Thursday, March 27, 2003

Local firm aids troops over there

By Mike Boyer
The Cincinnati Enquirer

[photo] Chemical operator Steve Landrum of H&S Chemical Co. Inc. fills pouches with potassium iodide at the company's Covington headquarters.
(Glenn Hartong photo)
| ZOOM |
A small Covington chemical company is playing a big role in keeping the troops in Iraq germ-free.

Privately held H&S Chemical Co. is supplying the U.S. military powdered sanitizer used by troops in the field to disinfect fresh fruits and vegetables and cooking utensils.

"We've been working six days a week, 10 hours a day. We've been getting orders on top of orders," said Michael Schneider, operations manager for the family-owned business.

The company is wrapping up production of 5,000 boxes of the sanitizer ordered since last fall.

Michael operates the business with his brothers, David, vice president, and Chuck, head of sales. He estimates that the company has packaged more than 7 tons of the product since last fall.

Each box contains a dozen applications of the chlorine-and-iodine disinfectant.

The company employs 15 but has added a few temporary workers to handle the extra workload.

H&S, a 20-year-old specialty chemical supplier created by Dr. Charles A. Schneider, father of the brothers, thinks that it is the only lab registered by the U.S. Environmental Protection Agency to formulate trichloromelamine, the active ingredient in the food sanitizer.

H&S Chemical Co. is just one of a number of Tristate defense suppliers. Among them:
• Wornick Co.: A Texas-based food service company that produces Meals Ready-to-Eat (MREs) at its Blue Ash plant. The company has won $69 million in military contracts since January.
• Keco Industries Inc., Florence: Supplier of heating and cooling equipment used by troops in the Middle East.
• KDI Precision Products, Clermont County: Supplier of munitions fuses.
• GE Aircraft Engines, Evendale: Jet engine maker that supplies engines powering the Stealth fighters, B-2 bombers and F-16 fighters, among other aircraft.
Each application of the sanitizer consists of twin pouches. One contains 3.4 ounces of the trichloromelamine, and the other contains 1.34 ounces of potassium iodine.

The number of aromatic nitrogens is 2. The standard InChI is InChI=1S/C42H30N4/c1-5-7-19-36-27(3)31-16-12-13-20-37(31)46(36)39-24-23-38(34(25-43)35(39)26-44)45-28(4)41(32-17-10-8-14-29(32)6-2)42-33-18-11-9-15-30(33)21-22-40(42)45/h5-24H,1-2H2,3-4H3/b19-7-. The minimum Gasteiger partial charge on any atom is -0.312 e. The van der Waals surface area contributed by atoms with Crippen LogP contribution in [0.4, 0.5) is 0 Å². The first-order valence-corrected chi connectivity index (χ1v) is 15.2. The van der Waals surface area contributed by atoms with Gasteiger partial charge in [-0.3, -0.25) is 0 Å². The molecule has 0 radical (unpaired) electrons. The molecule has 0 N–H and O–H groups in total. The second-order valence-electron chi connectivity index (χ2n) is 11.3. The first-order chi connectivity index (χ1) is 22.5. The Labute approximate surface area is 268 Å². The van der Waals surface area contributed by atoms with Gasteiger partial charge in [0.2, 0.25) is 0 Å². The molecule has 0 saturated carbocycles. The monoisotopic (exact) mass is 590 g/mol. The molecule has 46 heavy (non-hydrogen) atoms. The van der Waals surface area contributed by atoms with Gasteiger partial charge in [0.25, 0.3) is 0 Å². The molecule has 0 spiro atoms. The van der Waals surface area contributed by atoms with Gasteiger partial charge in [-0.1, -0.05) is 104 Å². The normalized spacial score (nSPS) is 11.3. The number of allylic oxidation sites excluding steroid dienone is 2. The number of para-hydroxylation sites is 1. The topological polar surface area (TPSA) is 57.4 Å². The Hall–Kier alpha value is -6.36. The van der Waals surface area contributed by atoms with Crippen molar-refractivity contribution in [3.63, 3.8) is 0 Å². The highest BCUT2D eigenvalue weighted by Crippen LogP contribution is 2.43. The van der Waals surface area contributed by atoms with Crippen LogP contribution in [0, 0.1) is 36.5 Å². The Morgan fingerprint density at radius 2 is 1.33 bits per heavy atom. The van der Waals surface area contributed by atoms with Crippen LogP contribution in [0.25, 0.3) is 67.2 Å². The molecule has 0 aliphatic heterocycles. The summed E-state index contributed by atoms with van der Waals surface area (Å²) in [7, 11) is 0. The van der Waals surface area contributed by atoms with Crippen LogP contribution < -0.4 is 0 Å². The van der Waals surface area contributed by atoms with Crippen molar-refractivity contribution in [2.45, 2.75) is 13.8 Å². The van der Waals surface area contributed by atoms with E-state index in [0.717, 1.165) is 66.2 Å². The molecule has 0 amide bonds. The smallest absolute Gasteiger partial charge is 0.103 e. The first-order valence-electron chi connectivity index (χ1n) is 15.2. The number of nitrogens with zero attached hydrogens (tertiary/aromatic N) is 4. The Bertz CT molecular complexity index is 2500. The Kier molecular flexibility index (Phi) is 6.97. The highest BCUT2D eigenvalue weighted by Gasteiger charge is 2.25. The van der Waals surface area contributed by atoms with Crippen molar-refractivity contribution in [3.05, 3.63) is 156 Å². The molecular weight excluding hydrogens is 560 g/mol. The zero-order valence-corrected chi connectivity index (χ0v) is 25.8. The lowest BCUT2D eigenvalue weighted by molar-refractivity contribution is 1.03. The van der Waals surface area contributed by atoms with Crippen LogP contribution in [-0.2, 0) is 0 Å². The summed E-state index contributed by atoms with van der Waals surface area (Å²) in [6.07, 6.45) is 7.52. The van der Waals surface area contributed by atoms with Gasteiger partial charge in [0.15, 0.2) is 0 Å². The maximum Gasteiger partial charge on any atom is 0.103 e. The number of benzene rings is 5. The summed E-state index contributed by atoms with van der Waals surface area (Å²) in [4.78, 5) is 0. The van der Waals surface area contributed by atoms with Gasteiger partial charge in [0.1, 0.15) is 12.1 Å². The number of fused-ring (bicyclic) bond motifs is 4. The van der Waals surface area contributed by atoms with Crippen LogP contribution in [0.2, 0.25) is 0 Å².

In the field, mess crews rip open the twin pouches and dump the mix into about 25 gallons of water.

"The beauty of the product is that it's low toxicity," Michael said. And the sanitizer works in cold water, so troops on the move don't have to heat water to use the product.

Unlike more toxic disinfectants, the trichloromelamine formulation doesn't need to be rinsed off. Once rinsed in the solution, utensils and food can be air dried.

Some military units, disembarking for the Middle East, have contacted the company directly to obtain supplies of the disinfectant.

"I had one sergeant from Fort Campbell, Kentucky, (home of the 101st Airborne) call four times," Chuck said. "I couldn't help him because all our inventory was committed."

As a major in the Kentucky National Guard, Chuck has seen the sanitizer in use in the field.

The company is negotiating with the Defense Logistics Agency for a new supply requirement that could involve delivery of thousands more boxes in the next five years.

The company thinks that some of those supplies could end up as part of the humanitarian effort after the war ends.

H&S, which moved from Cincinnati to Northern Kentucky in 1997, has been supplying the Defense Department with the food service disinfectant under a military specification for several years.

The company, which doesn't disclose revenues, makes a variety of disinfectants and cleansing products used by restaurants and bars as well as chemicals for other uses.

The company initially started as a joint venture between HVC Chemical and Dr. Schneider. In 1992, Dr. Schneider acquired all of the company.


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